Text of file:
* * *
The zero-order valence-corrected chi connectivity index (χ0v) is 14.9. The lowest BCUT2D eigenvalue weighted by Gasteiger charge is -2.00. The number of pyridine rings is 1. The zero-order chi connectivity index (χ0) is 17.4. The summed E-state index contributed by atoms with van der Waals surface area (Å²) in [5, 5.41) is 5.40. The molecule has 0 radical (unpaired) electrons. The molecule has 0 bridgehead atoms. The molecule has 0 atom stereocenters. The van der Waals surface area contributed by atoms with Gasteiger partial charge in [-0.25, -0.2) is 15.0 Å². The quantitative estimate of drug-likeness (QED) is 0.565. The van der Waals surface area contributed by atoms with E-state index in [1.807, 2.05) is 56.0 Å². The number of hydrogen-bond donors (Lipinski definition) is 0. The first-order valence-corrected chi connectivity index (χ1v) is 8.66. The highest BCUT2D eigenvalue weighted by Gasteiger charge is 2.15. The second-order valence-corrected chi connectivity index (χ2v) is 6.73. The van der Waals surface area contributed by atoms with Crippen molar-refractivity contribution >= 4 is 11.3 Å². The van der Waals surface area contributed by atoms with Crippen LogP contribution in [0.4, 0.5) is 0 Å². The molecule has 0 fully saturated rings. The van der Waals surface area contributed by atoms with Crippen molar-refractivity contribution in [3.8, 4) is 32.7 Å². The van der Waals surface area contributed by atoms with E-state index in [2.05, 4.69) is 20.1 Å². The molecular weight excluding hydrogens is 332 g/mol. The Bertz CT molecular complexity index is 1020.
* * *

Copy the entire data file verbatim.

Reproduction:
The zero-order valence-corrected chi connectivity index (χ0v) is 14.9. The lowest BCUT2D eigenvalue weighted by Gasteiger charge is -2.00. The number of pyridine rings is 1. The zero-order chi connectivity index (χ0) is 17.4. The summed E-state index contributed by atoms with van der Waals surface area (Å²) in [5, 5.41) is 5.40. The molecule has 0 radical (unpaired) electrons. The molecule has 0 bridgehead atoms. The molecule has 0 atom stereocenters. The van der Waals surface area contributed by atoms with Gasteiger partial charge in [-0.25, -0.2) is 15.0 Å². The quantitative estimate of drug-likeness (QED) is 0.565. The van der Waals surface area contributed by atoms with E-state index in [1.807, 2.05) is 56.0 Å². The number of hydrogen-bond donors (Lipinski definition) is 0. The first-order valence-corrected chi connectivity index (χ1v) is 8.66. The highest BCUT2D eigenvalue weighted by Gasteiger charge is 2.15. The second-order valence-corrected chi connectivity index (χ2v) is 6.73. The van der Waals surface area contributed by atoms with Crippen molar-refractivity contribution >= 4 is 11.3 Å². The van der Waals surface area contributed by atoms with Crippen LogP contribution in [0.4, 0.5) is 0 Å². The molecule has 0 fully saturated rings. The van der Waals surface area contributed by atoms with Crippen molar-refractivity contribution in [3.8, 4) is 32.7 Å². The van der Waals surface area contributed by atoms with E-state index in [2.05, 4.69) is 20.1 Å². The molecular weight excluding hydrogens is 332 g/mol. The Bertz CT molecular complexity index is 1020.